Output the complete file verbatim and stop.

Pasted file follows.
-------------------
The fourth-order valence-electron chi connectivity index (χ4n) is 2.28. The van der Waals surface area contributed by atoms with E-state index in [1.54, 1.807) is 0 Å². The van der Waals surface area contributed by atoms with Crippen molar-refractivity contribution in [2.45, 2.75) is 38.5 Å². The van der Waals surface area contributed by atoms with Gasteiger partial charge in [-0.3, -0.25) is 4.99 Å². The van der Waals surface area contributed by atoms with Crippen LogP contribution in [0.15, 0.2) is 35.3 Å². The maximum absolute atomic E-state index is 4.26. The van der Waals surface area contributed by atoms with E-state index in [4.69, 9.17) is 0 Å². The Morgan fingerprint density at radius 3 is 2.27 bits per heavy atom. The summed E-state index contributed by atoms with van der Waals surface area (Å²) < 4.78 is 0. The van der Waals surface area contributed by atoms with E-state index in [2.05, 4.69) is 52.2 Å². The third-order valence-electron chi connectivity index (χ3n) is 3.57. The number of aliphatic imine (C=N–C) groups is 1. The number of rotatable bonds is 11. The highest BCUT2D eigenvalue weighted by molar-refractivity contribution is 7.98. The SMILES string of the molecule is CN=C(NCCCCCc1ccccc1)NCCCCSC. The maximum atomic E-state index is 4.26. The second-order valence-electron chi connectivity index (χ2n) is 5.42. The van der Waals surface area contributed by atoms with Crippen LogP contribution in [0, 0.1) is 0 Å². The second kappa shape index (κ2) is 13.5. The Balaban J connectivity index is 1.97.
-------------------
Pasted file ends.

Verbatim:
The fourth-order valence-electron chi connectivity index (χ4n) is 2.28. The van der Waals surface area contributed by atoms with E-state index in [1.54, 1.807) is 0 Å². The van der Waals surface area contributed by atoms with Crippen molar-refractivity contribution in [2.45, 2.75) is 38.5 Å². The van der Waals surface area contributed by atoms with Gasteiger partial charge in [-0.3, -0.25) is 4.99 Å². The van der Waals surface area contributed by atoms with Crippen LogP contribution in [0.15, 0.2) is 35.3 Å². The maximum absolute atomic E-state index is 4.26. The van der Waals surface area contributed by atoms with E-state index in [4.69, 9.17) is 0 Å². The Morgan fingerprint density at radius 3 is 2.27 bits per heavy atom. The summed E-state index contributed by atoms with van der Waals surface area (Å²) < 4.78 is 0. The van der Waals surface area contributed by atoms with E-state index in [2.05, 4.69) is 52.2 Å². The third-order valence-electron chi connectivity index (χ3n) is 3.57. The number of aliphatic imine (C=N–C) groups is 1. The number of rotatable bonds is 11. The highest BCUT2D eigenvalue weighted by molar-refractivity contribution is 7.98. The SMILES string of the molecule is CN=C(NCCCCCc1ccccc1)NCCCCSC. The maximum atomic E-state index is 4.26. The second-order valence-electron chi connectivity index (χ2n) is 5.42. The van der Waals surface area contributed by atoms with Crippen LogP contribution in [0, 0.1) is 0 Å². The second kappa shape index (κ2) is 13.5. The Balaban J connectivity index is 1.97.